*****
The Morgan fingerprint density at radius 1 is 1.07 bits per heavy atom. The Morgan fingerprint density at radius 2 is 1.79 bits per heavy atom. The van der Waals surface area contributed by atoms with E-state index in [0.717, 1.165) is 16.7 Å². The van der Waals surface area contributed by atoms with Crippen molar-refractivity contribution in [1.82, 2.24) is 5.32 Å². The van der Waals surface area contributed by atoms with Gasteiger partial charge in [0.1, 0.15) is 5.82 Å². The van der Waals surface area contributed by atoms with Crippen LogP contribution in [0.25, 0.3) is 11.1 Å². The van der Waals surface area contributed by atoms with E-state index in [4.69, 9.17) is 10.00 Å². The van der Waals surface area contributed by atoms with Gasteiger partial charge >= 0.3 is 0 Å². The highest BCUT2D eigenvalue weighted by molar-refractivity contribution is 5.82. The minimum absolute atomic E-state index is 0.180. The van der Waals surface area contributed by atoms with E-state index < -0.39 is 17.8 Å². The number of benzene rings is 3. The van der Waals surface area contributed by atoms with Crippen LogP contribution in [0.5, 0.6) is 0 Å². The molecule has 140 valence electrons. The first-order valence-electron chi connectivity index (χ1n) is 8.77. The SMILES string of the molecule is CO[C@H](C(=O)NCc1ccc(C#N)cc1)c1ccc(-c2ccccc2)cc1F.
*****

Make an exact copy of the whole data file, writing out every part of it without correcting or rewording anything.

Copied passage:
The Morgan fingerprint density at radius 1 is 1.07 bits per heavy atom. The Morgan fingerprint density at radius 2 is 1.79 bits per heavy atom. The van der Waals surface area contributed by atoms with E-state index in [0.717, 1.165) is 16.7 Å². The van der Waals surface area contributed by atoms with Crippen molar-refractivity contribution in [1.82, 2.24) is 5.32 Å². The van der Waals surface area contributed by atoms with Gasteiger partial charge in [0.1, 0.15) is 5.82 Å². The van der Waals surface area contributed by atoms with Crippen LogP contribution in [0.25, 0.3) is 11.1 Å². The van der Waals surface area contributed by atoms with E-state index in [4.69, 9.17) is 10.00 Å². The van der Waals surface area contributed by atoms with Gasteiger partial charge >= 0.3 is 0 Å². The highest BCUT2D eigenvalue weighted by molar-refractivity contribution is 5.82. The minimum absolute atomic E-state index is 0.180. The van der Waals surface area contributed by atoms with E-state index < -0.39 is 17.8 Å². The number of benzene rings is 3. The van der Waals surface area contributed by atoms with Crippen LogP contribution in [0.5, 0.6) is 0 Å². The molecule has 140 valence electrons. The first-order valence-electron chi connectivity index (χ1n) is 8.77. The SMILES string of the molecule is CO[C@H](C(=O)NCc1ccc(C#N)cc1)c1ccc(-c2ccccc2)cc1F.